Race to New York

Planes, trains and automobiles—what's the best way to get from DC to New York on a Friday night?

Seven Washingtonian staffers left our downtown DC office on a Friday afternoon and headed to New York City—going seven different ways. Their goal: meet for an 8 pm dinner in Manhattan. Here’s how long each trip took door-to-door and what it cost in money, time, and aggravation.

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Highs and Lows

BoltBus

High: Seats had ample legroom, and the bus was quiet except for one college kid on his cell.

Low: Bus took a long detour around traffic. The AC froze our rider’s window-side arm; it was hard for those in window seats to plug in an electronic device; spotty wi-fi.

Vamoose

Low: About ten minutes before scheduled departure, our tester received an e-mail saying the bus was delayed 45 minutes. Once en route, passengers were chatty and some children whiny.

High: The bus was clean, and our rider’s seat had an outlet.

MegaBus

High: As with BoltBus and Vamoose, check-in was easy, the bus was clean, and the seats were roomy.

Low: As on the other buses, wi-fi was spotty. The upper level of this double-decker can seem as if it’s swaying—you may feel nauseated if you sit up top.

Car

Low: Our staffer who drove sat in traffic on DC’s New York Avenue—it took an hour to make it out of downtown. In Manhattan, it cost $38 to park overnight.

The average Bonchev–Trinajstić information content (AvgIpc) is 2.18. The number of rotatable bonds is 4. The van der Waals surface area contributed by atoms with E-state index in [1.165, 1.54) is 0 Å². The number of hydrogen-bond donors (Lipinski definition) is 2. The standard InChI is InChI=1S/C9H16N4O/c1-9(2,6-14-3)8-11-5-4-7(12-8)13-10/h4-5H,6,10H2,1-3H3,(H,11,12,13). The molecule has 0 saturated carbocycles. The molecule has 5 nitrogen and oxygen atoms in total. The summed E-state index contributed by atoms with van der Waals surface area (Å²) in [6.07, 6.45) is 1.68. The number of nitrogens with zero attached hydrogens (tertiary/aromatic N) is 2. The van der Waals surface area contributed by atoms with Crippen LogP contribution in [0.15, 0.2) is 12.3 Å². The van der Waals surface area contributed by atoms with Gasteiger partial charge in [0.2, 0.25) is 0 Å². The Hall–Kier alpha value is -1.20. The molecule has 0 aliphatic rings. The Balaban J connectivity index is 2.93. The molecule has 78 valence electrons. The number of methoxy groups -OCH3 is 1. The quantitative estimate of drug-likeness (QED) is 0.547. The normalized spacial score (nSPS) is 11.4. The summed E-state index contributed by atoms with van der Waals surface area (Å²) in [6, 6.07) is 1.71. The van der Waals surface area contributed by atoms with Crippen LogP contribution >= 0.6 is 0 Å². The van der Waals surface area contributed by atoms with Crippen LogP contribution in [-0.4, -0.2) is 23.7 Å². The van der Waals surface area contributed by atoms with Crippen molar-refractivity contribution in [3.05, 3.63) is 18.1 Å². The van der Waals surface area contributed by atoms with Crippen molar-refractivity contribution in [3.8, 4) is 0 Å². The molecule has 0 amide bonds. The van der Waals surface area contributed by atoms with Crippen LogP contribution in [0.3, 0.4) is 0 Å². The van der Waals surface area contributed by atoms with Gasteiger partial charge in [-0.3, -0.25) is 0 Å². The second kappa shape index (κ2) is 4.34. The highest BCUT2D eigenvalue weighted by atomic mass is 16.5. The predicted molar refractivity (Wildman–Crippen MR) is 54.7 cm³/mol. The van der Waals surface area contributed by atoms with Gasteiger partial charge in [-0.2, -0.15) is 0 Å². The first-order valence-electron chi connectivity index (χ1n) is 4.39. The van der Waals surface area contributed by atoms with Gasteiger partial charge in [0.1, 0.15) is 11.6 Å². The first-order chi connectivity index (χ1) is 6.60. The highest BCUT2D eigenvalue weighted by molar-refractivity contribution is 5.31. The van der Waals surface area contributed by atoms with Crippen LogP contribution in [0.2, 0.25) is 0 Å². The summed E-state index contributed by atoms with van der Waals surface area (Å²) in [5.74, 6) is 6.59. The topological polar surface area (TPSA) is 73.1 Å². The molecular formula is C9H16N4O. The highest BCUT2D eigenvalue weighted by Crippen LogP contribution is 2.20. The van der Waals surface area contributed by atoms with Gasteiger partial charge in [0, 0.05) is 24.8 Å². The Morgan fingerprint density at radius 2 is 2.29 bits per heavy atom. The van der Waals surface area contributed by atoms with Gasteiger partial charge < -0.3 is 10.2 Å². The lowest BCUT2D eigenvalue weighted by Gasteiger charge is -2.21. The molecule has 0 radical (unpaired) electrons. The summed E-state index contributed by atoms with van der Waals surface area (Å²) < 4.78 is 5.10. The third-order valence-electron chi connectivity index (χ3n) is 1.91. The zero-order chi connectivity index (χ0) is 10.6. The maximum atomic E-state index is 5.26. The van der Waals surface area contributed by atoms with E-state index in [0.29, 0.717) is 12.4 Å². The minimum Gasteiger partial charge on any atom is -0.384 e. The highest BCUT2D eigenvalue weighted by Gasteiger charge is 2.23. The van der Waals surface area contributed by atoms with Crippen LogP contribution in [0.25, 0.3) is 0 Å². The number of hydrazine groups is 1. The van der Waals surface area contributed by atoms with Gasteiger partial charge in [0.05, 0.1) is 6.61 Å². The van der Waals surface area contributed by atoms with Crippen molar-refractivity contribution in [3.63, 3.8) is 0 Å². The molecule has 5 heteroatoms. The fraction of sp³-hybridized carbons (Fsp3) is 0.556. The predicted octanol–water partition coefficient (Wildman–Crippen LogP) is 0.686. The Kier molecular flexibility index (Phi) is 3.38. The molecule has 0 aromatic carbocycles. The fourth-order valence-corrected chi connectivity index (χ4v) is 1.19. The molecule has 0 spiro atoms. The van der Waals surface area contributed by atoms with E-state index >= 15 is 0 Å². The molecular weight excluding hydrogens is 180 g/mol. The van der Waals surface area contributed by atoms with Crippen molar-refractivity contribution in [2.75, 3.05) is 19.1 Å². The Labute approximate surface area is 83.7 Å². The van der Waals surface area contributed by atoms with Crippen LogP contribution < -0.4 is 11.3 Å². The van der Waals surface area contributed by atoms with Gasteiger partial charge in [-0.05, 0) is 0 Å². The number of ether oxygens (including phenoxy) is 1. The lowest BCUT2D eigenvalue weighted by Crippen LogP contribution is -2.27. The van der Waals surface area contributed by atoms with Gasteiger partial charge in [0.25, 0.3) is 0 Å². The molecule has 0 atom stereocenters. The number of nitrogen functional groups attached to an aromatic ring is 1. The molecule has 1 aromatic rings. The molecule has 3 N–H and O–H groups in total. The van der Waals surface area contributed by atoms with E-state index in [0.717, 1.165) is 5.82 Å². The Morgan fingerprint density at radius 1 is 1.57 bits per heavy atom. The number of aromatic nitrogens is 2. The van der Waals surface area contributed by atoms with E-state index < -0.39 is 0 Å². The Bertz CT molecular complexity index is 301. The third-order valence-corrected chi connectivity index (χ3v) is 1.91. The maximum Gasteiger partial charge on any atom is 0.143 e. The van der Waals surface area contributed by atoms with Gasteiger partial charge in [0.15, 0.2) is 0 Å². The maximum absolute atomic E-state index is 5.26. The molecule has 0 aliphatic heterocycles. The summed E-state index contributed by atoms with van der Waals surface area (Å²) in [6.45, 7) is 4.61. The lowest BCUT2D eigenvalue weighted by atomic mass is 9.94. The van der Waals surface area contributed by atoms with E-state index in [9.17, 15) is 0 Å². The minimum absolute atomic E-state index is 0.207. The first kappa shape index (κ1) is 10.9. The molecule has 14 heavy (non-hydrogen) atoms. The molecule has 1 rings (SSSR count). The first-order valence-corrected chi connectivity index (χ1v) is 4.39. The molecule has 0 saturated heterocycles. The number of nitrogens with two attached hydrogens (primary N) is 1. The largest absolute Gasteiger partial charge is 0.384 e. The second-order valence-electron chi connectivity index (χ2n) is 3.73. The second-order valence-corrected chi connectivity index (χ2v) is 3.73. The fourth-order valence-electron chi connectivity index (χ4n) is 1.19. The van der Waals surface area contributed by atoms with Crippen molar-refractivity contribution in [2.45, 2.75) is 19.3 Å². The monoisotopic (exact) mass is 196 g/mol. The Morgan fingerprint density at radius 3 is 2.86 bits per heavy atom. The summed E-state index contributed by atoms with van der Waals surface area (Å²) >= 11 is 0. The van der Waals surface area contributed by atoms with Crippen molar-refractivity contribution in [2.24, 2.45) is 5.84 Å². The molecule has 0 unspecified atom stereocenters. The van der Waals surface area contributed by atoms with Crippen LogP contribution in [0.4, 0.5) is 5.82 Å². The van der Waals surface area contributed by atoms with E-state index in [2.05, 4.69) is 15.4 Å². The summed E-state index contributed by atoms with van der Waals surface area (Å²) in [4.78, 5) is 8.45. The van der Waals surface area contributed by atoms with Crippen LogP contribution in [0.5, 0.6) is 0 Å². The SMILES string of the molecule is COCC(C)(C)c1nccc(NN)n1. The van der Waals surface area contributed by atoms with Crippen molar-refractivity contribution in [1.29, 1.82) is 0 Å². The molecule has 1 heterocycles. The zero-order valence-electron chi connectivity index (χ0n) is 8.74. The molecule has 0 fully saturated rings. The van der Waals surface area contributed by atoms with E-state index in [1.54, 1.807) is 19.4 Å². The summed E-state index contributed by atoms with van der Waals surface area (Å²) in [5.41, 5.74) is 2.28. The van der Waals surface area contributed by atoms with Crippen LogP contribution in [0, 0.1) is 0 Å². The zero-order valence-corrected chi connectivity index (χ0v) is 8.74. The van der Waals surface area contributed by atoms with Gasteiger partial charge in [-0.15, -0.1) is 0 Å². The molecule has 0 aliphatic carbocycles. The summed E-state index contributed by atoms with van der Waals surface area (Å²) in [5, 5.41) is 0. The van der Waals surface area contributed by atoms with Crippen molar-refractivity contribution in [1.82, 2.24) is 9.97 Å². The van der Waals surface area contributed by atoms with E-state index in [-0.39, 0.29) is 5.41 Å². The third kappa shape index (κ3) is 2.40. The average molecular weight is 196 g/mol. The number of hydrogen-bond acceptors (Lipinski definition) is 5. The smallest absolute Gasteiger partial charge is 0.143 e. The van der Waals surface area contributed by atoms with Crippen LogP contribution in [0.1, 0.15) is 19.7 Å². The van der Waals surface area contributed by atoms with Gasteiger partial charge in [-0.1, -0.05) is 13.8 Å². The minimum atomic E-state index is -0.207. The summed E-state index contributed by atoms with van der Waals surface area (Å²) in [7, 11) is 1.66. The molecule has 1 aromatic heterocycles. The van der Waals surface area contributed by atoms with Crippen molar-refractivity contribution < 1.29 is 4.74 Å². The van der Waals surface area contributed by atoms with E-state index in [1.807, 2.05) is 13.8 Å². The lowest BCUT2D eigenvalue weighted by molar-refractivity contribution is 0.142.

High: On the upside, he could listen to whatever he wanted on the radio—and sing along in peace.

Amtrak Regional

High: The trip itself was fairly uneventful and pleasant.

Low: Arriving at New York’s Penn Station was a different story: The line for a taxi was long and didn’t budge after 25 minutes. So our traveler hoofed it a few blocks in the heat and hailed a cab.

Acela

Low: Our tester’s seatmate sang to himself the entire trip. Also unfortunate: “The seat was hard; it reminded me of a dentist’s chair. And bring layers—the train was freezing.”

High: If you get hungry, the cafe car’s cheese plate is a good bet.

US Airways

High: Our tester booked a flight just three days before her departure, and there was little difference between coach fare ($418) and first class ($457). She opted for first class, and it was smooth sailing.

Low: The cab from LaGuardia Airport to Manhattan cost $40.